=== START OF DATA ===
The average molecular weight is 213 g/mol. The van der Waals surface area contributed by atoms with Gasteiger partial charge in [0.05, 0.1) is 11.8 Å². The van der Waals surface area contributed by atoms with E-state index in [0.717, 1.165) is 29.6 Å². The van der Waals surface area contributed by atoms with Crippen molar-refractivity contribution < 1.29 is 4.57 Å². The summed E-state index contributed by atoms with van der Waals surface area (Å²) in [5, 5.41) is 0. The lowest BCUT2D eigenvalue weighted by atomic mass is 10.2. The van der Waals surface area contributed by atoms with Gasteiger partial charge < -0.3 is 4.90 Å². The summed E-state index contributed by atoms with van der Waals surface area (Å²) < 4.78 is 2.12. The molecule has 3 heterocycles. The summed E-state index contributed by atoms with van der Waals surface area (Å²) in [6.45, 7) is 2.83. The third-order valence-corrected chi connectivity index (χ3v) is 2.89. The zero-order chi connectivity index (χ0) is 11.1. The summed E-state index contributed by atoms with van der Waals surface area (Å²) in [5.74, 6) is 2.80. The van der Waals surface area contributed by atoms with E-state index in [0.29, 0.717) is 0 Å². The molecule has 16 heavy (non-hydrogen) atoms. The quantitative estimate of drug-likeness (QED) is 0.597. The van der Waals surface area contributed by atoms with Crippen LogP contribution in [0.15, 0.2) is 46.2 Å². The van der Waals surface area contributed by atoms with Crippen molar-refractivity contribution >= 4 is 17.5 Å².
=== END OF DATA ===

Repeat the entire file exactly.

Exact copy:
The average molecular weight is 213 g/mol. The van der Waals surface area contributed by atoms with Gasteiger partial charge in [0.05, 0.1) is 11.8 Å². The van der Waals surface area contributed by atoms with E-state index in [0.717, 1.165) is 29.6 Å². The van der Waals surface area contributed by atoms with Crippen molar-refractivity contribution < 1.29 is 4.57 Å². The summed E-state index contributed by atoms with van der Waals surface area (Å²) in [5, 5.41) is 0. The lowest BCUT2D eigenvalue weighted by atomic mass is 10.2. The van der Waals surface area contributed by atoms with Gasteiger partial charge < -0.3 is 4.90 Å². The summed E-state index contributed by atoms with van der Waals surface area (Å²) < 4.78 is 2.12. The molecule has 3 heterocycles. The summed E-state index contributed by atoms with van der Waals surface area (Å²) in [6.45, 7) is 2.83. The third-order valence-corrected chi connectivity index (χ3v) is 2.89. The zero-order chi connectivity index (χ0) is 11.1. The summed E-state index contributed by atoms with van der Waals surface area (Å²) in [5.74, 6) is 2.80. The van der Waals surface area contributed by atoms with E-state index in [0.29, 0.717) is 0 Å². The molecule has 16 heavy (non-hydrogen) atoms. The quantitative estimate of drug-likeness (QED) is 0.597. The van der Waals surface area contributed by atoms with Crippen LogP contribution in [0.15, 0.2) is 46.2 Å². The van der Waals surface area contributed by atoms with Crippen molar-refractivity contribution >= 4 is 17.5 Å².